People living in only 1 in 10 homes with broadband are “very interested” in connected health services, like a personal health coach, a remote health monitoring app that connects to and notifies a healthcare provider, or a clinician collecting vital signs virtually. This finding comes out of a survey from Parks Associates.
This is a relatively low consumer demand statistic for digital health, compared with many other surveys we’ve mined here on Health Populi. While these are not apples-to-apples comparisons — note that Parks Associates focus on broadband households — a recent study to consider is Accenture’s consumer research published in March 2016, which found that the number of consumers using mobile health apps grew to 33% in 2016, and those using health wearables, 21%.
Parks Associates gauges that only 13 to 14% of U.S. broadband holds “show interest” in remote health monitoring, personal health coaching, or wearable health tracking that connects back to clinicians.
The company recommends that free trial periods with the products and services, and a pay-as-you-go approach (without requiring long term contracts) would help grow adoption of connected health services.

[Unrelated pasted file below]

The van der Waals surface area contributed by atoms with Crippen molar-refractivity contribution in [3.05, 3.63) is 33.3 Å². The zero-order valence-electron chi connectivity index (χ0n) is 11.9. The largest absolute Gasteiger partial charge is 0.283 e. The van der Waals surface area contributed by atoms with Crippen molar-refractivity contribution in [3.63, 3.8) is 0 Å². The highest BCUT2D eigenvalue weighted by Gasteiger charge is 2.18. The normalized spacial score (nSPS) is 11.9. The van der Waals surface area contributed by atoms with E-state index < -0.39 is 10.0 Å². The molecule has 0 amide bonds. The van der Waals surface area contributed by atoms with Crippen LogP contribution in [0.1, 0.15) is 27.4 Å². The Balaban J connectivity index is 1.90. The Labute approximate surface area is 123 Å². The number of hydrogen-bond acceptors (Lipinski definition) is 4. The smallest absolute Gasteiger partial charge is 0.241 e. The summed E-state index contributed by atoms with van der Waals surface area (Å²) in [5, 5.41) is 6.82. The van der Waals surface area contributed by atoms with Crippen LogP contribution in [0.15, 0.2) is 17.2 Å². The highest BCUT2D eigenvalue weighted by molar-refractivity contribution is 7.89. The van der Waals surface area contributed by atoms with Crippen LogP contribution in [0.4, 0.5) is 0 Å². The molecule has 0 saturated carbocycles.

Health Populi’s Hot Points: The recently-launched wearables database from Vandrico found at least 434 wearable health devices on the market that are worn, literally, from head to toe (well, ankle). That’s a rich and crowded supply side, mostly aimed direct-to-consumer. And speaking of consumer, we expect to see even more product launches for health-focused wearables at the 2017 CES (the Consumer Electronics Show) in Las Vegas in January 2017. Many of these will be smartwatches with embedded health apps and sensors.
The growth of adoption of connected health programs and technologies will be largely driven through the healthcare system “prescribing,” or recommending, the devices for use in chronic care management. Underlying this trend would be the migration from volume-based reimbursement to value-based payment and other incentive-based financial nudges for both providers and patients. Also, look to corporate wellness programs to be an engine for inducing demand for connected health, which will move Parks’ relatively low demand number up toward a tipping point by 2018.